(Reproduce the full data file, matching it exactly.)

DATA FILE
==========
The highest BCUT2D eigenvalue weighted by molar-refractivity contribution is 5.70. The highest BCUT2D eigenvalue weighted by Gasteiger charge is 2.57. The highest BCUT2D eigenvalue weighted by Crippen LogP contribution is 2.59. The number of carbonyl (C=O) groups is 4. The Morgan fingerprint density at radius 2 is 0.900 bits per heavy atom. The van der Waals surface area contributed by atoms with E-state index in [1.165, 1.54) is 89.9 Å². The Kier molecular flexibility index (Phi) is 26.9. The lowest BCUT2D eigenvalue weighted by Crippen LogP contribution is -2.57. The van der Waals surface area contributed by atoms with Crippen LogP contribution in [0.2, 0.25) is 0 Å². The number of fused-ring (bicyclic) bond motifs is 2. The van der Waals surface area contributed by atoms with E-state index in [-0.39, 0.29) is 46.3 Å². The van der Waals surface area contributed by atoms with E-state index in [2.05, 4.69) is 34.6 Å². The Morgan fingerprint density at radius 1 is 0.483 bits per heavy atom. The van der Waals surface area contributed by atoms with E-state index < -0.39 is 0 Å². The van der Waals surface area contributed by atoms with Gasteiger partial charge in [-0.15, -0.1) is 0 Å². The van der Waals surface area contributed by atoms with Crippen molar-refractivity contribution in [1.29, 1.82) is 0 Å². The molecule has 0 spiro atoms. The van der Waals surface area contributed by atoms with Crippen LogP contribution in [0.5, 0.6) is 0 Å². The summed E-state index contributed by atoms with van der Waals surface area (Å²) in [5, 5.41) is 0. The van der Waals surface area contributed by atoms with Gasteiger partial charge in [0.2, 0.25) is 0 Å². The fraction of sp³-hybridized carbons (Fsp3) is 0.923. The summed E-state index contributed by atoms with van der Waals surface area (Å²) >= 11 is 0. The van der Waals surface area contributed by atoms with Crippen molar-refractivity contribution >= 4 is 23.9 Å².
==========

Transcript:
The highest BCUT2D eigenvalue weighted by molar-refractivity contribution is 5.70. The highest BCUT2D eigenvalue weighted by Gasteiger charge is 2.57. The highest BCUT2D eigenvalue weighted by Crippen LogP contribution is 2.59. The number of carbonyl (C=O) groups is 4. The Morgan fingerprint density at radius 2 is 0.900 bits per heavy atom. The van der Waals surface area contributed by atoms with E-state index in [1.165, 1.54) is 89.9 Å². The Kier molecular flexibility index (Phi) is 26.9. The lowest BCUT2D eigenvalue weighted by Crippen LogP contribution is -2.57. The van der Waals surface area contributed by atoms with Crippen LogP contribution in [0.2, 0.25) is 0 Å². The number of fused-ring (bicyclic) bond motifs is 2. The van der Waals surface area contributed by atoms with E-state index in [-0.39, 0.29) is 46.3 Å². The van der Waals surface area contributed by atoms with E-state index in [2.05, 4.69) is 34.6 Å². The Morgan fingerprint density at radius 1 is 0.483 bits per heavy atom. The van der Waals surface area contributed by atoms with E-state index < -0.39 is 0 Å². The van der Waals surface area contributed by atoms with Gasteiger partial charge in [-0.15, -0.1) is 0 Å². The van der Waals surface area contributed by atoms with Crippen molar-refractivity contribution in [1.29, 1.82) is 0 Å². The molecule has 0 spiro atoms. The van der Waals surface area contributed by atoms with Crippen LogP contribution in [0.5, 0.6) is 0 Å². The summed E-state index contributed by atoms with van der Waals surface area (Å²) in [5, 5.41) is 0. The van der Waals surface area contributed by atoms with Gasteiger partial charge in [0.2, 0.25) is 0 Å². The fraction of sp³-hybridized carbons (Fsp3) is 0.923. The summed E-state index contributed by atoms with van der Waals surface area (Å²) >= 11 is 0. The van der Waals surface area contributed by atoms with Crippen molar-refractivity contribution >= 4 is 23.9 Å².